For more than thirty years Gary Chapman has seamlessly blended contemporary pop, country, Christian and southern gospel, racking up an impressive musical resume that includes multiple Grammy nominations and Dove Awards (including “Male Vocalist of the Year” and “Songwriter of the Year”).
Chapman’s first new studio album in over a decade, “The Truth” features sixteen new studio recordings and features special vocal appearances by the likes of Allison Krauss, Rebecca Lynn Howard, Tanya Tucker and John Rich. On a more personal level, The Truth also showcases performances by Chapman’s daughter Sarah on “Put it in His Hands,” and wife Cassie on the Christmas-themed, “All About a Baby.”
In addition to the new album, Chapman’s wife Cassie will take part in the upcoming TNT reality series “Private Lives of Nashville Wives” which premieres on February 24th.
I spoke with Chapman about his new album as well as Private Lives of Nashville Wives. He also delivers the truth when it comes to finding faith in troubled times.
It’s been more than ten years since your last studio album. What sparked this project?
My dad had lived with me and my wife until he died about four years ago. The thing that really brought him comfort toward the end of his life was me sitting beside his bed and playing some of the songs that he had taught me many years ago. There was something really powerful about going over those songs. I wanted to write an album and find a body of songs that really mattered and one that might live beyond me. That’s what I set out to do.
Why the title “The Truth”?
It’s pretty direct. I didn’t want to hide anything. It’s important for me to try to break down the stereotype that Christians have about somehow “having it all together”. The fact is, we don’t. We all have the same issues and struggles as everyone else. I wanted to do it in an all-embracing way. I like to refer to it as a Christian record for people who maybe aren’t church-goers or might not even be professing Christians yet, but they have something inside of them that requires something more.
Let’s discuss a few tracks from the album: “The Rough Crowd”.
I actually found that song along with “I Didn’t Find Jesus” years ago and knew that at some point I wanted to cut them. When I did record it, one of my co-producers (Ray Hamilton) said “You know, this song could really benefit from more personalities.” At first I fought him on it, but once we started talking about who it could be, it all started to make sense. Having Tanya Tucker sing about the woman at the well and John Rich saying he cussed, raised hell, drank and stumbled but knew someone was with him – it just doesn’t get much better.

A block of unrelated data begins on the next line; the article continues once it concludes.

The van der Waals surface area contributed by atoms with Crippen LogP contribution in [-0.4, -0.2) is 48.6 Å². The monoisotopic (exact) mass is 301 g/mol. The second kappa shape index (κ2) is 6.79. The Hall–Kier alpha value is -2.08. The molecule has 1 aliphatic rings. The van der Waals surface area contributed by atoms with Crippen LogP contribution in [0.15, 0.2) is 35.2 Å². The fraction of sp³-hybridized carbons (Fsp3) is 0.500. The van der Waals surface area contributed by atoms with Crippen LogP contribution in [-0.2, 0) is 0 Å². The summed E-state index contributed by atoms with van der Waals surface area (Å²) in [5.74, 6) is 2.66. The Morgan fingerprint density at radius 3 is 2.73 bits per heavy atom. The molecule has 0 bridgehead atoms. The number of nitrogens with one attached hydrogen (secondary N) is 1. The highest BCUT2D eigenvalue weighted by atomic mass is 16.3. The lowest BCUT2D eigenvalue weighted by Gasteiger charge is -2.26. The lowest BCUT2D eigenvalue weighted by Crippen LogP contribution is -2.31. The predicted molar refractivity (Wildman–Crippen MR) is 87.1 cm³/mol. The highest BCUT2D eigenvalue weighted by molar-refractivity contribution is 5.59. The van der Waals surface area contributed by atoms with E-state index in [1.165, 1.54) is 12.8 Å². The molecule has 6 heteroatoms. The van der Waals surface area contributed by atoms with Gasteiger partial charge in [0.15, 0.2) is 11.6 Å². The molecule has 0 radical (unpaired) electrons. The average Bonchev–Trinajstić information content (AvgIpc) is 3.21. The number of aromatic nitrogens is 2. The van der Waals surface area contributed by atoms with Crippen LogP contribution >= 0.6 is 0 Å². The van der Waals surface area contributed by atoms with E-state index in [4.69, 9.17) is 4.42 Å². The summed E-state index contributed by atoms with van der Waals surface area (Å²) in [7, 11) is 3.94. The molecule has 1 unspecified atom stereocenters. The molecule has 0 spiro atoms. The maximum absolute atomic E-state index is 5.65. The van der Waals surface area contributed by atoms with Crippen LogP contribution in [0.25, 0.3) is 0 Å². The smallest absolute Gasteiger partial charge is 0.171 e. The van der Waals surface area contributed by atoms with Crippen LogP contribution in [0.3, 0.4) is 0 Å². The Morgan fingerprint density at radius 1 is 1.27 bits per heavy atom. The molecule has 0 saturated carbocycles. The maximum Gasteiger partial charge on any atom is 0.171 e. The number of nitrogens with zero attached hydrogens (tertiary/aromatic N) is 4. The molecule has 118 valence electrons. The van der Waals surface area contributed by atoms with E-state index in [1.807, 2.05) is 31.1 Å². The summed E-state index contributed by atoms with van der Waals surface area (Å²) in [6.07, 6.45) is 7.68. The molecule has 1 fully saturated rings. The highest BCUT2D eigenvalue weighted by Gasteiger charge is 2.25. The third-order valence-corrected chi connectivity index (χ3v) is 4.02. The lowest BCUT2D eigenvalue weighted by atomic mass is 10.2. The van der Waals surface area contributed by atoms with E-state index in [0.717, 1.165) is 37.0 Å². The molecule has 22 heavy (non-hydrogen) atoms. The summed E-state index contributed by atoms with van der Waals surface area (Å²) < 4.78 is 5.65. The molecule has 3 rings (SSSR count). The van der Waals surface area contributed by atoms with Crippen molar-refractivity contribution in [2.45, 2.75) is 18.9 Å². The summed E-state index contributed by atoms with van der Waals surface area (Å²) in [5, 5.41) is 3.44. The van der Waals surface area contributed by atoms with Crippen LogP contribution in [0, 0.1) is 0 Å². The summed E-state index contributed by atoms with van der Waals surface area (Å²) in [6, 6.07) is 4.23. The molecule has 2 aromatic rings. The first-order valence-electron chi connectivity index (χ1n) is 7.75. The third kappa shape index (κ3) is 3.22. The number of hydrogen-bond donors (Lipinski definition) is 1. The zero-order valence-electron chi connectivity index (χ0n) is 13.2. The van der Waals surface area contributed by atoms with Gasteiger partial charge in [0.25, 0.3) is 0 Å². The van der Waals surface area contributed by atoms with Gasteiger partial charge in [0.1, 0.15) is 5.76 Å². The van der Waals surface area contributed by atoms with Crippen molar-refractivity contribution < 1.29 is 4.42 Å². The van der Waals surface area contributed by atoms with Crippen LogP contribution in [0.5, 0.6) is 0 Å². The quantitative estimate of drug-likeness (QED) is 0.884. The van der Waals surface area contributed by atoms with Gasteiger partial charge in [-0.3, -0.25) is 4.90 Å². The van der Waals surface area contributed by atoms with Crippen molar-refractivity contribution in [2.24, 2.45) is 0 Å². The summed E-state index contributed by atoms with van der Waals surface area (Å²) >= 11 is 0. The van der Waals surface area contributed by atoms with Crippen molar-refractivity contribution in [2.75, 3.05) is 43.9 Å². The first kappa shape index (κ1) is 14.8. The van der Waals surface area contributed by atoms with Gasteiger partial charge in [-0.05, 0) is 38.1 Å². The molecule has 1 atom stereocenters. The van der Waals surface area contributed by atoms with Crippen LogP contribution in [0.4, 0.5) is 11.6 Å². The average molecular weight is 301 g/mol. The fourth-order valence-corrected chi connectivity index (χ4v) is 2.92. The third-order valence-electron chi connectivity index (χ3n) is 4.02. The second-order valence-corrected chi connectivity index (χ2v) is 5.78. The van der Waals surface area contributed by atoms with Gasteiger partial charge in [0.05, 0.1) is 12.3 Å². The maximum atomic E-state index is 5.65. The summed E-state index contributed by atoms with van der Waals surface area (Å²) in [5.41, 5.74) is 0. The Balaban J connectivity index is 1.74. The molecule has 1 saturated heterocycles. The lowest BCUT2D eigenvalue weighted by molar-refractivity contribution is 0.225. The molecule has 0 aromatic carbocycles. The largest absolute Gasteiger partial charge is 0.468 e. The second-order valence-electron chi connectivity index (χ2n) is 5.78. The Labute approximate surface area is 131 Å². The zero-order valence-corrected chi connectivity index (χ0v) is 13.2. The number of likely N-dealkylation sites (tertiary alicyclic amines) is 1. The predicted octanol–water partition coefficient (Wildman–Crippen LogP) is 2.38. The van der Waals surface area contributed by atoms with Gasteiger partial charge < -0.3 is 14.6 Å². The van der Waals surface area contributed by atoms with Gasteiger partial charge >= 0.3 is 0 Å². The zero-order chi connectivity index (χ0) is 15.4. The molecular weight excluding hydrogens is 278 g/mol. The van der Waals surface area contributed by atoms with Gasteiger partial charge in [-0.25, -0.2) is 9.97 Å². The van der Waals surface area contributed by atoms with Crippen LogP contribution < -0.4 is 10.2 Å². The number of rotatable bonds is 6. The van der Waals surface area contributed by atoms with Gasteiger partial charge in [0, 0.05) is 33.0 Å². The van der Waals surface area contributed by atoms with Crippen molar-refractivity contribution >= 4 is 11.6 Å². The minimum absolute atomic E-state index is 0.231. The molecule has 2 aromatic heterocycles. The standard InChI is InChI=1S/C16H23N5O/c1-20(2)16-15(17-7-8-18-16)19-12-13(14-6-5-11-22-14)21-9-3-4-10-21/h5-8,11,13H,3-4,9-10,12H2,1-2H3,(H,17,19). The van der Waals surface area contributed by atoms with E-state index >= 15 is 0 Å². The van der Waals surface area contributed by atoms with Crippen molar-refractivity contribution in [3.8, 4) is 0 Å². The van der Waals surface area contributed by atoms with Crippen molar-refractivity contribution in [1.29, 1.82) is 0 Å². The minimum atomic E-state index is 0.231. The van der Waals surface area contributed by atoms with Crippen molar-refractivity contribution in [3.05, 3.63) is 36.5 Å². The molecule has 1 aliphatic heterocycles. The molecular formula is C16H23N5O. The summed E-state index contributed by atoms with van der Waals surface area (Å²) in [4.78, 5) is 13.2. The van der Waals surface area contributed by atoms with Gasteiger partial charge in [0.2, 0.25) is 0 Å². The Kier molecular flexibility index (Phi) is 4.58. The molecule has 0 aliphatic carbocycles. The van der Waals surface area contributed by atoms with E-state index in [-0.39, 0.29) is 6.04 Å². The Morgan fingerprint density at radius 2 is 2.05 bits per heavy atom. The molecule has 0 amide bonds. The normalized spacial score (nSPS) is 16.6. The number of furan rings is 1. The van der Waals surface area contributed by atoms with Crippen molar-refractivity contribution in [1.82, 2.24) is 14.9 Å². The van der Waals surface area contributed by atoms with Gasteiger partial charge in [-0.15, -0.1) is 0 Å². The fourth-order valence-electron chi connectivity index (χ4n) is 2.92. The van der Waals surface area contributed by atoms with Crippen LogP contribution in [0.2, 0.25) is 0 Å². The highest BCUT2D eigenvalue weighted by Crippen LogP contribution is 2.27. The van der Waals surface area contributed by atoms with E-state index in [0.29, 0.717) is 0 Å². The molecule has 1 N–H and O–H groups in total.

“All About A Baby”.
My wife Cassie has a really beautiful voice, but getting her into the studio was like pulling teeth [laughs]! We have a nine-month old girl that we adopted so when I found “All About A Baby” it made total sense. It’s a Christmas song if you had to categorize it, but it’s really not. The message is year round.
“Put It In His Hands” was a song you recorded with your daughter, Sarah. How did that come about?
Sarah has such a cool, distinct voice and I’ve been wanting to sing something with her for quite a while. I wrote the song about a moment I had with my dad towards the end of his life. To have a three generational impact was what I was going for.
What is your songwriting process?
One of the things that I love about my formula is that I don’t have a plan. It changes every single time. Sometimes it will be an observation that may culminate into a thought or a hook. Then I’ll take it and store it away. I don’t tend to write things down very much. My logic has always been if the ideas are really good, then they’ll always come back. And they do. Over the years I’ve learned that the songs that just overwhelm you and make themselves undeniable are the ones that really matter. I wait for those moments.
What can you tell me about Cassie’s show, Private Lives of Nashville Wives?
A film crew follows around six Nashville couples as they go about their lives. It really is completely unscripted. Sometimes it’s centered around an event, but everyone tends to move through life the same regardless of whether or not there’s something going on. One of the story lines documents the process of me making this musical project and another one is about the baby. Cassie and I are big proponents of adoption and it’s a really great story.
Will this show be different than some of those other wife reality shows?
Whenever you get six women together you’re bound to get drama, but it won’t be one of those “weave pulling, drunken brawls” that some of those shows turn into [laughs].
What do you think is the secret to having faith in troubling times?
I think you have to know where the bottom is before you know where you stand. You have to clear away all of the distraction from your vision and really come to grips with your own mortality. That will happen as you get older but the younger you can make the decision, the better the life you’re going to have. You eventually have to submit to the reality that you need God. And if you truly believe that he is who he say he was and remains, everything is better. The good times are better and the bad times are endurable. Everything changes when you’ve got a new-found perspective.